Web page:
President Thomas S. Monson said, “Scouting helps our boys to walk uprightly the priesthood path to exaltation. Along the path there will be turns and detours, requiring decisions of utmost importance. Heavenly inspiration will provide a road map that will ensure the accuracy of our choices. There comes a time in the life of every young man for serious contemplation and wise evaluation concerning his future—for decisions determine destiny” (Thomas S. Monson, “The Upward Reach,” Ensign, November 1993).

I humbly encourage you to allow time after your Scouting and Aaronic Priesthood activities for your boys to reflect upon the experience. I hope you are taking a few moments after you read these messages to answer the questions at the end. I hope my messages stir within you a desire to more fully magnify your calling, just as I hope the reflective experiences you have with your boys causes them to experience a “mighty change” in their hearts (Alma 5:14). It is through reflection that you mold boys into strong men of God one lesson at a time, “line upon line, precept upon precept, here a little and there a little” (2 Nephi 28:30).

 

Take a Moment to Reflect

  • Do you take time after each lesson, experience, or activity to allow your boys to reflect?
  • Do you ask thought-provoking, open-ended questions that cause your boys to go deep within themselves to find meaning and application from the experience?
  • Do you encourage your boys to regularly write in a journal?
  • Do you pray after each reflection to allow the Spirit to continue working on the hearts and minds of your boys?

 

Turn Your Reflection Into Action

  • What will you start doing, stop doing, or do better as a result of your reflection?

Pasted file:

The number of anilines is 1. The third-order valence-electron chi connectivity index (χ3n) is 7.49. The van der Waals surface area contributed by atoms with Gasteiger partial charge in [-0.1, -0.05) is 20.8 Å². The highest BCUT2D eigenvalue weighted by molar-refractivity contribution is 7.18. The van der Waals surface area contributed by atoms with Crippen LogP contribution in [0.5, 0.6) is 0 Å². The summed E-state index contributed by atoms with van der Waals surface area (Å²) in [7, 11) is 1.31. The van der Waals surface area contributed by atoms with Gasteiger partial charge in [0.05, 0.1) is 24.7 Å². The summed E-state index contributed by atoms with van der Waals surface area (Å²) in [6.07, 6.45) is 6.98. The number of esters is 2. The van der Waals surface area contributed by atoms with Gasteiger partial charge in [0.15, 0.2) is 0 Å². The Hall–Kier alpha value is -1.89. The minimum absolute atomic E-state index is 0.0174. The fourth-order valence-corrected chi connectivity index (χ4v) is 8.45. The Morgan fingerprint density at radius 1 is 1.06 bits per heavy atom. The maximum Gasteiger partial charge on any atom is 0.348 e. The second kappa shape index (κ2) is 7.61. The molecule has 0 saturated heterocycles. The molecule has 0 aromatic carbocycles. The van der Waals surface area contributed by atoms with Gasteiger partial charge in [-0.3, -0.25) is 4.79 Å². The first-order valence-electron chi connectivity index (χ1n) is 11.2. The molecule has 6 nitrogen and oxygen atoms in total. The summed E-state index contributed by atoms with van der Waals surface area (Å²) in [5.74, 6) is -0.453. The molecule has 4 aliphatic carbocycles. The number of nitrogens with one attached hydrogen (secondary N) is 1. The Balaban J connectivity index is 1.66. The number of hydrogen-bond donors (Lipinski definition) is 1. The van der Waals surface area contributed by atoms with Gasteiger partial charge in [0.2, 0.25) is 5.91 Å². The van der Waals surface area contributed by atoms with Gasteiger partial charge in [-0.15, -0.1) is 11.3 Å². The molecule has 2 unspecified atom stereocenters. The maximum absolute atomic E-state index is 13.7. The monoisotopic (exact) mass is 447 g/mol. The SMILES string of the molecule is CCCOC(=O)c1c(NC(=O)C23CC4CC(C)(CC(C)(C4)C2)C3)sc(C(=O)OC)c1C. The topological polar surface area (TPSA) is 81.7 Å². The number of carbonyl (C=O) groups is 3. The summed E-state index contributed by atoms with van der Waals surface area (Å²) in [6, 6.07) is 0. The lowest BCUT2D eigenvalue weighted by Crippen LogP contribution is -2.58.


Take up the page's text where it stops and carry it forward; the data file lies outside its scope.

“Looking behind, I am filled with gratitude. Looking forward, I am filled with vision. Looking upward, I am filled with strength. Looking within, I discover peace” (Maria Yracébûrû, editor, “Writing on the Water,” Prayers and Meditations of the Quero Apaches, 2004).

 

-Mac McIntire is a dedicated Scouter who has blessed many lives through his service and acute understanding of the Scouting program. He currently lives in Las Vegas, Nevada. The views and opinions expressed in this message are solely those of the author.

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  1. Scott Smith says:

    I just want to add my witness to the powerful tool of reflection and its use in Scouting. As a beginner Scoutmaster, when the Scoutmaster minute portion of the troop minute came around, I would just read one of the minutes provided in the Scoutmasters handbook. Later, as I learned about trying to incorporate ideas from the Sunday Priesthood lessons into my weekly activities, I would turn to the lesson material or the scriptures to provide my minute. However, once I went to Wood Badge (1995) and was taught the concept and the practice of reflection, that is where I believe I really began to have effective minutes, using reflection as the backbone to that portion of the meeting. With practice, I began to utilize it under the direction of the spirit in all aspects of my Scouting activities. I am very grateful for this tool that invites the spirit to touch lives.

    1. Mac says:

      A wonderful example of the progressive path from knowledge to wisdom. I’m sure this spiritual development came about after much reflection along the way.